MARK CRAIL

In retrospect, the most curious thing about the collapse of online fashion retailer Boo. com earlier this year may turn out to be that it took so long.

Whoever thought that buying clothes on the web would be a good idea? Just feel those fabrics and try the garment on for size. Suits you, sir.

Although much of the dot. com sector has taken something of a hit since Boo folded, the fact is that e-commerce isn't really that difficult.

A secure server, the ability to take credit card payments, and away you go.The real problem is in getting the goods from A to B once someone has bought them.

Hence the interest of firms like SureStock in cornering the NHS procurement market.

With Unipart as your parent company, you can probably rely on getting the logistics of stock control and delivery right.

But straightforward product orders aren't exactly a revolutionary way to exploit the potential of the Internet.

The transformational stuff - ideas which can turn organisations and the way we work upside down - lurk where it is possible for people to get real services delivered down their modem line.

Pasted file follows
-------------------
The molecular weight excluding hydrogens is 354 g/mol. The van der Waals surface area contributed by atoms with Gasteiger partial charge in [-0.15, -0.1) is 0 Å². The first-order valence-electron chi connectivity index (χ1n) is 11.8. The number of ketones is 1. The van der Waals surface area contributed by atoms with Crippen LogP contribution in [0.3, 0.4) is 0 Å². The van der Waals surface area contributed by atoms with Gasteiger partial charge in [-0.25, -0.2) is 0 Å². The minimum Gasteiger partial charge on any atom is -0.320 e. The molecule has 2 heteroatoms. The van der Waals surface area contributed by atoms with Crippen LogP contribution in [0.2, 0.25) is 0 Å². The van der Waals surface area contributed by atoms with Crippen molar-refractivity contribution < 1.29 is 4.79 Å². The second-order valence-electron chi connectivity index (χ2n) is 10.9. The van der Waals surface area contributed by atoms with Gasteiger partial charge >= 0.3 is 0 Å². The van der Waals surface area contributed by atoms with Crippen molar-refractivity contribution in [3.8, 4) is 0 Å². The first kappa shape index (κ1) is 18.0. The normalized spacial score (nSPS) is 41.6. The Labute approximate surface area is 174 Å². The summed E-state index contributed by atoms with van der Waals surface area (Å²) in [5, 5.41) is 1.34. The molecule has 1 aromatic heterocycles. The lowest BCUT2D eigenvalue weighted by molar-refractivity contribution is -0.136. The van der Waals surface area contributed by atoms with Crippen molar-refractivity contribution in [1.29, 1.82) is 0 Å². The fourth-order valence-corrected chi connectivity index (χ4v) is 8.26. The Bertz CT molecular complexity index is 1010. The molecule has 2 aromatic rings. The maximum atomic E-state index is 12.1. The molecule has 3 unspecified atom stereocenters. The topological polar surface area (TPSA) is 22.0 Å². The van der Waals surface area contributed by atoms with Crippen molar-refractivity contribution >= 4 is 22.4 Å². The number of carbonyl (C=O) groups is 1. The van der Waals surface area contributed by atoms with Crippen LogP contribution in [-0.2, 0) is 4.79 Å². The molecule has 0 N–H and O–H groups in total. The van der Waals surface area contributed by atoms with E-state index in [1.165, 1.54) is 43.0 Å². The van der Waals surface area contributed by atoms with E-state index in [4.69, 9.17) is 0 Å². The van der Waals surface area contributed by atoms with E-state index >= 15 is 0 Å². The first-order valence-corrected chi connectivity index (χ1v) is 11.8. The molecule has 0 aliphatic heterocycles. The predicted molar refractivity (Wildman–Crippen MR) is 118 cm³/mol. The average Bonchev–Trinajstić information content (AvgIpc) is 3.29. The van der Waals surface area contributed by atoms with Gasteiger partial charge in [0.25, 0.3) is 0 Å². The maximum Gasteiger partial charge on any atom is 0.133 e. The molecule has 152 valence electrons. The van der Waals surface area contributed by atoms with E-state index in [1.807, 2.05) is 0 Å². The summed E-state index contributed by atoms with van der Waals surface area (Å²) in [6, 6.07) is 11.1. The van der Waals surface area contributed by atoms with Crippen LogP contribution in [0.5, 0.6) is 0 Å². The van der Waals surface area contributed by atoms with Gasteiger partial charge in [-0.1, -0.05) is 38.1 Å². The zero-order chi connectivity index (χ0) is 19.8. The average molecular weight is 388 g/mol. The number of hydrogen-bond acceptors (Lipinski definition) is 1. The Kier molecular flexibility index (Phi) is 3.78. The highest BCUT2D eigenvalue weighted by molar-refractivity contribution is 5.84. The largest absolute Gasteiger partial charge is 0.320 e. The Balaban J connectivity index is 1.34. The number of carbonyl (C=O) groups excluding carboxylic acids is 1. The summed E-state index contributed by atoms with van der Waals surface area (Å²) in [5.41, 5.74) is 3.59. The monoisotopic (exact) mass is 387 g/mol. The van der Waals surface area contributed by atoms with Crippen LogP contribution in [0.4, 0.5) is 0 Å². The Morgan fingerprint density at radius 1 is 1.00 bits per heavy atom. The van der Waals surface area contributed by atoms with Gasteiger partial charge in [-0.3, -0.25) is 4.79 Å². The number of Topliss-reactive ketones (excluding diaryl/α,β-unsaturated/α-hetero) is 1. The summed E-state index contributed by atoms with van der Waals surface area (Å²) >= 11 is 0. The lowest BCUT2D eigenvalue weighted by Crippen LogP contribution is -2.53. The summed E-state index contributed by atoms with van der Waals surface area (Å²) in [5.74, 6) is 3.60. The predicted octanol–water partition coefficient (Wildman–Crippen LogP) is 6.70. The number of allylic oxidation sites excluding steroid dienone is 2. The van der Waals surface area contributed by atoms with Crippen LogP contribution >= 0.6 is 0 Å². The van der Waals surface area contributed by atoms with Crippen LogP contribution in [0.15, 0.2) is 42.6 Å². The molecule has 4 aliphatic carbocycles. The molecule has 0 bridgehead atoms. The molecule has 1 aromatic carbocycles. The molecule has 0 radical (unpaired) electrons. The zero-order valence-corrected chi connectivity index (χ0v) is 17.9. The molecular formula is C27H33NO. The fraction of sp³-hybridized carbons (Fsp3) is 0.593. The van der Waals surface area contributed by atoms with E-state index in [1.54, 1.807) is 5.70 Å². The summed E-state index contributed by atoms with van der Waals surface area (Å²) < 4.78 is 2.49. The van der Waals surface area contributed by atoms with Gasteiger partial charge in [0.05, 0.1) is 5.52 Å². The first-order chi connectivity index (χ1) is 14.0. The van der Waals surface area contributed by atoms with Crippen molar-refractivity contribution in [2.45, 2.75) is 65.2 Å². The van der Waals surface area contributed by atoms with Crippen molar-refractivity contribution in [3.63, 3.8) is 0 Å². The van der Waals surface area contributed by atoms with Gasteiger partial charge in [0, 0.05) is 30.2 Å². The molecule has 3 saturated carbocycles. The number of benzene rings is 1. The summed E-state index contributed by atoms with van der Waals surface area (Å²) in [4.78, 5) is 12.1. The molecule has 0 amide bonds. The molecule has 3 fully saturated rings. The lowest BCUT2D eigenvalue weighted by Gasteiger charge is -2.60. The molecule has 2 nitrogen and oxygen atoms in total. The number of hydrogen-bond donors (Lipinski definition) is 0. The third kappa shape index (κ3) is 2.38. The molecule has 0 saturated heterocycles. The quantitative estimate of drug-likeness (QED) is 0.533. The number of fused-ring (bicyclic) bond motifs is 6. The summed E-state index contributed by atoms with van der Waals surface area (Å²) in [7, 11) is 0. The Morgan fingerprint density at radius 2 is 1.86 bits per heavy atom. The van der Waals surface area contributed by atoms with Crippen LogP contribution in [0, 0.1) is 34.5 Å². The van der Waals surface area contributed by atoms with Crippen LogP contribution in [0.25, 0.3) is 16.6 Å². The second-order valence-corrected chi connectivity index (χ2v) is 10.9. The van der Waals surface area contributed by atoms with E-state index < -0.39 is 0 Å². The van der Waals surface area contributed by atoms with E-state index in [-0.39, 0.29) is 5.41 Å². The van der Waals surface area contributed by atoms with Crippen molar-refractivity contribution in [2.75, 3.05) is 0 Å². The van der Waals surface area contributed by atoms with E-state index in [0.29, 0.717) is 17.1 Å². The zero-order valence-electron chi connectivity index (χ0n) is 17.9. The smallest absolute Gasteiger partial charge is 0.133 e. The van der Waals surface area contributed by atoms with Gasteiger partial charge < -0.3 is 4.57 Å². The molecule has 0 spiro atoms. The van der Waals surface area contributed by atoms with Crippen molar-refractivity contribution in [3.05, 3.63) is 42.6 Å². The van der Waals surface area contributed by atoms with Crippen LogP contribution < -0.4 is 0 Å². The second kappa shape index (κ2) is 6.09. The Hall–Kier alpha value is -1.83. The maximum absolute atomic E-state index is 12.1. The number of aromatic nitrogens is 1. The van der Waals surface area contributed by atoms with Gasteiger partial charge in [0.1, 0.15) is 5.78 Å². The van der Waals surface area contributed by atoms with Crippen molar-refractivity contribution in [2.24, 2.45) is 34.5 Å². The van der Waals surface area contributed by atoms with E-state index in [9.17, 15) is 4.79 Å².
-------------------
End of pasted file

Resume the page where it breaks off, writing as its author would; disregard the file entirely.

Just look (on second thoughts, don't) at the porn industry.

Who do you think pioneered all that videoconferencing software?

Online gambling is also a good bet - try Ladbroke's, for example. It works because it's the sort of business you can do without leaving home, or for that matter without staying home for delivery drivers to turn up.

It's pure e-commerce and it's probably coming your way soon.

Of course, the ways in which the principles of web-based betting might be applied to health service management are not immediately apparent - at least not to me.

But the job is so dependent on information in one way or another that it can only be a matter of time.

These and other sites of interest can be reached via HSJ's website at www.hsj.co.uk